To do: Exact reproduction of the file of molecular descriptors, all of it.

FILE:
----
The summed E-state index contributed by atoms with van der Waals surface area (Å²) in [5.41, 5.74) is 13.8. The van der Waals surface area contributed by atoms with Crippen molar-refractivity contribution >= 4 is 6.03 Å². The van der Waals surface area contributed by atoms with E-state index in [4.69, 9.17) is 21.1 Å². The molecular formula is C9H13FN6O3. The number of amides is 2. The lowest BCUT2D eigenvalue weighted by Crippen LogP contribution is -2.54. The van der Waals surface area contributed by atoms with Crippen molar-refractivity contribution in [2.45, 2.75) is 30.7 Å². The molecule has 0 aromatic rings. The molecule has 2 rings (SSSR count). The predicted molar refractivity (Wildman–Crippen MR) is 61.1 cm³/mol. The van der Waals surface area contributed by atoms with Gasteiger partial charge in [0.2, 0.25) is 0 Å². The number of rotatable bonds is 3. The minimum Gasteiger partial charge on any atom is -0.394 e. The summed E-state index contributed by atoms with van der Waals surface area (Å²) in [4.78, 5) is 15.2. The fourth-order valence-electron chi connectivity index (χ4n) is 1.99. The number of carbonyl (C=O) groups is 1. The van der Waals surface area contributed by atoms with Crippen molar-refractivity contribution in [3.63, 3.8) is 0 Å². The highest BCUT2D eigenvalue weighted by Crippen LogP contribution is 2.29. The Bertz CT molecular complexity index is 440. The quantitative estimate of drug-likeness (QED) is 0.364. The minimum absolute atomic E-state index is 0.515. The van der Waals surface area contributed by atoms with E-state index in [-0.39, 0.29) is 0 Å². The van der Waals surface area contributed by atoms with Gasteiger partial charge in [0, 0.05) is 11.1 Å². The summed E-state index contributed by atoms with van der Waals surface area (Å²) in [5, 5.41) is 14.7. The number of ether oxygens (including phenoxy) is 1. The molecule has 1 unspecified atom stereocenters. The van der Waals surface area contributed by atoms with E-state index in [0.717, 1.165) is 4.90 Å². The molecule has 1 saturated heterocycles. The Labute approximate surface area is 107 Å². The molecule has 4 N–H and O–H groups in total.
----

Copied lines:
The summed E-state index contributed by atoms with van der Waals surface area (Å²) in [5.41, 5.74) is 13.8. The van der Waals surface area contributed by atoms with Crippen molar-refractivity contribution >= 4 is 6.03 Å². The van der Waals surface area contributed by atoms with E-state index in [4.69, 9.17) is 21.1 Å². The molecular formula is C9H13FN6O3. The number of amides is 2. The lowest BCUT2D eigenvalue weighted by Crippen LogP contribution is -2.54. The van der Waals surface area contributed by atoms with Crippen molar-refractivity contribution in [2.45, 2.75) is 30.7 Å². The molecule has 0 aromatic rings. The molecule has 2 rings (SSSR count). The predicted molar refractivity (Wildman–Crippen MR) is 61.1 cm³/mol. The van der Waals surface area contributed by atoms with Gasteiger partial charge in [0.2, 0.25) is 0 Å². The number of rotatable bonds is 3. The minimum Gasteiger partial charge on any atom is -0.394 e. The summed E-state index contributed by atoms with van der Waals surface area (Å²) in [4.78, 5) is 15.2. The fourth-order valence-electron chi connectivity index (χ4n) is 1.99. The number of carbonyl (C=O) groups is 1. The van der Waals surface area contributed by atoms with Crippen molar-refractivity contribution in [3.63, 3.8) is 0 Å². The highest BCUT2D eigenvalue weighted by Crippen LogP contribution is 2.29. The Bertz CT molecular complexity index is 440. The quantitative estimate of drug-likeness (QED) is 0.364. The minimum absolute atomic E-state index is 0.515. The van der Waals surface area contributed by atoms with E-state index in [-0.39, 0.29) is 0 Å². The van der Waals surface area contributed by atoms with Gasteiger partial charge in [0, 0.05) is 11.1 Å². The summed E-state index contributed by atoms with van der Waals surface area (Å²) in [5, 5.41) is 14.7. The number of ether oxygens (including phenoxy) is 1. The molecule has 1 unspecified atom stereocenters. The van der Waals surface area contributed by atoms with E-state index in [0.717, 1.165) is 4.90 Å². The molecule has 1 saturated heterocycles. The Labute approximate surface area is 107 Å². The molecule has 4 N–H and O–H groups in total.